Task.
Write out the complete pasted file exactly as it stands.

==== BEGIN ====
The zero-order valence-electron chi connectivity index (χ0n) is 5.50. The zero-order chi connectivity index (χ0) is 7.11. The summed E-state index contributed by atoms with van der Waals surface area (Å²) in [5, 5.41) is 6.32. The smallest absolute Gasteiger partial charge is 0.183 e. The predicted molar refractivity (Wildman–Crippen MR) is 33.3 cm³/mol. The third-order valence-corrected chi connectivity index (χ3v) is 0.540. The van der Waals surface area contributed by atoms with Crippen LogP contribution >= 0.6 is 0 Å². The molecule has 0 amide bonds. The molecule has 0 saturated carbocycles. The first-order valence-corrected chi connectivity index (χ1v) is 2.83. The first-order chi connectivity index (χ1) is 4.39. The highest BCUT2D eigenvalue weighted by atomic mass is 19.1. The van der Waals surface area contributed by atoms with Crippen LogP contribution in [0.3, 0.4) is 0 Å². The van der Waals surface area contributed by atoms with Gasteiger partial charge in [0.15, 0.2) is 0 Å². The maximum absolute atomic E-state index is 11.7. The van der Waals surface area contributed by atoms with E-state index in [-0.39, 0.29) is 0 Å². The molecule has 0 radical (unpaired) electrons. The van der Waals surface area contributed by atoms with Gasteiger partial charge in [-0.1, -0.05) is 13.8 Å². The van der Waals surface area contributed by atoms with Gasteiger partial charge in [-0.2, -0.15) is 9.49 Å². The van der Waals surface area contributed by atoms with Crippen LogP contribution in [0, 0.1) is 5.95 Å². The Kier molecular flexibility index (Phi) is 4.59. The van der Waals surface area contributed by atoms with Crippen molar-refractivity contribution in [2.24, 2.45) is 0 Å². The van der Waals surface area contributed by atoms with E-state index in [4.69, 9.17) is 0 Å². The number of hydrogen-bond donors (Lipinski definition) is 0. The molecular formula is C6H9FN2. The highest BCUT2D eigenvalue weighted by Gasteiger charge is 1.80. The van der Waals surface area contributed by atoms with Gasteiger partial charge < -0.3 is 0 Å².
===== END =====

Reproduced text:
The zero-order valence-electron chi connectivity index (χ0n) is 5.50. The zero-order chi connectivity index (χ0) is 7.11. The summed E-state index contributed by atoms with van der Waals surface area (Å²) in [5, 5.41) is 6.32. The smallest absolute Gasteiger partial charge is 0.183 e. The predicted molar refractivity (Wildman–Crippen MR) is 33.3 cm³/mol. The third-order valence-corrected chi connectivity index (χ3v) is 0.540. The van der Waals surface area contributed by atoms with Crippen LogP contribution >= 0.6 is 0 Å². The molecule has 0 amide bonds. The molecule has 0 saturated carbocycles. The first-order valence-corrected chi connectivity index (χ1v) is 2.83. The first-order chi connectivity index (χ1) is 4.39. The highest BCUT2D eigenvalue weighted by atomic mass is 19.1. The van der Waals surface area contributed by atoms with Crippen LogP contribution in [0.3, 0.4) is 0 Å². The van der Waals surface area contributed by atoms with Gasteiger partial charge in [0.15, 0.2) is 0 Å². The maximum absolute atomic E-state index is 11.7. The van der Waals surface area contributed by atoms with E-state index in [-0.39, 0.29) is 0 Å². The molecule has 0 radical (unpaired) electrons. The van der Waals surface area contributed by atoms with Gasteiger partial charge in [-0.1, -0.05) is 13.8 Å². The van der Waals surface area contributed by atoms with Gasteiger partial charge in [-0.2, -0.15) is 9.49 Å². The van der Waals surface area contributed by atoms with Crippen LogP contribution in [0, 0.1) is 5.95 Å². The Kier molecular flexibility index (Phi) is 4.59. The van der Waals surface area contributed by atoms with Crippen molar-refractivity contribution in [2.24, 2.45) is 0 Å². The van der Waals surface area contributed by atoms with E-state index in [4.69, 9.17) is 0 Å². The number of hydrogen-bond donors (Lipinski definition) is 0. The molecular formula is C6H9FN2. The highest BCUT2D eigenvalue weighted by Gasteiger charge is 1.80. The van der Waals surface area contributed by atoms with Gasteiger partial charge < -0.3 is 0 Å².